#1 – Be Picky
It is easy to feel like you need to place a bid on each and every potential job that comes across your desk. After all, placing more bids means winning more projects, right? Not necessarily. While you do need to place enough bids to sustain your business, trying to get in on every single project available is a recipe for disaster.
There are a couple problems with bidding on too many projects. First, the quality of your bids may decline. In a rush to push out as many bids as you can, some of those bids – or all of them – may not be up to the expected standard. Details may be missing, there may be typos, etc. In addition to degrading the quality of your bids, trying to get in on too many projects could push your costs to an unreasonable level. Placing bids is not free, of course, as there are many hours of work which need to be poured into each one.
In the end, it is up to you to strike the right balance between placing bids and being picky. Look for projects which are aligned with the capabilities of your business and go all-in on winning those jobs. For most contractors, five high-quality bids are going to be worth more than ten weaker bids every time.
#2 – The Little Things are Huge
We mentioned the quality of your bids in the point above, and that is what we are talking about here, as well. Specifically, we are talking about ‘little things’ like typos, mathematical errors, etc. If you think about this from the perspective of the business or organization collecting the bids, it is easy to see how poorly these small mistakes would reflect on your company. If you don’t care enough to clean up your bid, are you going to care enough to do a great job on the project?
#3 – Take Pride in Your Price
One of the common mistakes in the world of contract bidding is known as ‘racing to the bottom’. This is the mistaken belief that the only thing that matters about a bid is the final price. When you assume that the lowest bidder will win, you submit extremely low bids – bids which may not even be enough to cover your costs in the end.
It is important that you don’t get caught up in this game. Sure, some projects are going to go to the lowest bidder, but that is not always the case. Plenty of organizations value the experience and capability of a quality contractor enough to overlook other bids which may be lower. The key here is to take pride in what you do, and the money required to get the job done right. When you respect your work enough to charge a fair price, it is more likely that others will respect your work as well.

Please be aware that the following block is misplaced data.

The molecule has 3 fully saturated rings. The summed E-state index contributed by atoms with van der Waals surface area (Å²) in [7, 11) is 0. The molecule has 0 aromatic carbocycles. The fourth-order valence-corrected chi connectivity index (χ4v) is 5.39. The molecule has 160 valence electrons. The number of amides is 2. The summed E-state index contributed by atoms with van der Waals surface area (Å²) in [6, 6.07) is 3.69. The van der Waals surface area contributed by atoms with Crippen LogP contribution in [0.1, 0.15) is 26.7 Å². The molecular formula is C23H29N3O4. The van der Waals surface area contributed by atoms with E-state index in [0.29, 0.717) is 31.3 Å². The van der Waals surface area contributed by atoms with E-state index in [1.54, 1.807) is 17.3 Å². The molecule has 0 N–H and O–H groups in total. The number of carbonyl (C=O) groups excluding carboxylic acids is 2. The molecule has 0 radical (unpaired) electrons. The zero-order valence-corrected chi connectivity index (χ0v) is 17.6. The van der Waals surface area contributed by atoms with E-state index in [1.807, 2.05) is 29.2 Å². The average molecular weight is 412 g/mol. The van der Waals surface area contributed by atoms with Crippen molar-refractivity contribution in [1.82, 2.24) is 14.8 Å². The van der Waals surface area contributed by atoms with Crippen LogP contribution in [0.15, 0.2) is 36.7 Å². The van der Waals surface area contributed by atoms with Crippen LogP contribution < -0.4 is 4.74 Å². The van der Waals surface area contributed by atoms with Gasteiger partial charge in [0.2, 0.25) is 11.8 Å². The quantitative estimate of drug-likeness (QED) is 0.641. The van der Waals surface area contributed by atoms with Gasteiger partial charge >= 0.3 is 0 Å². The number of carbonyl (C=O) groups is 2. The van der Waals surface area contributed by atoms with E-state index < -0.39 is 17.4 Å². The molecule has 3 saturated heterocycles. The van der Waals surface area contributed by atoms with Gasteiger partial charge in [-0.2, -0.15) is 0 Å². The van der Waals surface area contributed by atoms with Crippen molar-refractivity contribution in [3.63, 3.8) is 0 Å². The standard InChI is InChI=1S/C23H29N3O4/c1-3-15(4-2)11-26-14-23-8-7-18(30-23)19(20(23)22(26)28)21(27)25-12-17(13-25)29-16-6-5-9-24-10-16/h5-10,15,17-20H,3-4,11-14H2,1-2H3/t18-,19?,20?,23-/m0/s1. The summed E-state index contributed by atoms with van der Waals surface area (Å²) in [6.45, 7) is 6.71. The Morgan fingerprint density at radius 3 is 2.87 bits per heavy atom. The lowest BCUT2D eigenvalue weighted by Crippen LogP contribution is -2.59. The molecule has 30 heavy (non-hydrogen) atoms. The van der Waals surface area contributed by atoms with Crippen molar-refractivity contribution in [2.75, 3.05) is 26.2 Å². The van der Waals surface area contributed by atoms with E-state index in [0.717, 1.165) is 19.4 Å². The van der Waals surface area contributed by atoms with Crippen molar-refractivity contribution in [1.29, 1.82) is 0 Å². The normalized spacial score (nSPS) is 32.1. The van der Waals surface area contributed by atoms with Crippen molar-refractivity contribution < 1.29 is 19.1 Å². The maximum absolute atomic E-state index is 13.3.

#4 – Have the Right Suppliers
The bids you place are not completed in a vacuum. For a job of any meaningful size, it is going to take a coordinated effort to win the job and then complete the job successfully. You need to have a reliable team of your own, and you need to have the right suppliers. Of course, when it is sand and gravel you need, the right supplier is Western Materials. With 35 years of experience and a great track record of supplying jobs both large and small, you can trust our team to help you look good.
Being let down by even one key supplier during a big project can throw the entire job into turmoil, and your reputation in the business may be negatively impacted as a result. Don’t let yourself run into problems like receiving the wrong materials or having loads delivered late. The professionalism and reliability offered by Western Materials will be a big advantage on your side.
#5 – The Power of Automation
Let’s be honest – placing bids is a time-consuming process. If you are going to do a good job of producing quality, accurate bids, you are going to have to invest significant time and effort into the task. While you can’t completely automate this process – each job is unique, after all – there are steps you can take to automate portions of the work required to build a bid. Specifically, using advanced software specific to your industry is a great way to streamline your bidding process into something that can be both efficient and effective.
Bonus Tip – Make It Personal
Before we go, we wanted to toss one more helpful tip onto the pile. It is worth remembering that your bid is sure to be piled up with many other bids when you are trying to secure a lucrative job. With that in mind, doing something to stand out from the pack is always advisable. One of the easiest ways to do just that is by personalizing the bid in a meaningful way. Perhaps that means a letter from the top of your organization speaking directly to the decision-makers in the hiring company. Whatever it is, you want to make it clear that your business is ready to handle the job, and you value the opportunity. We aren’t suggesting that you beg for the job – rather, the idea is to go a step beyond the other bids to stand out from the crowd. Many of the bids entered for the project are going to be generic. If you can avoid making it look like this is ‘just another bid’, that personal touch may be enough to close the deal. Good luck!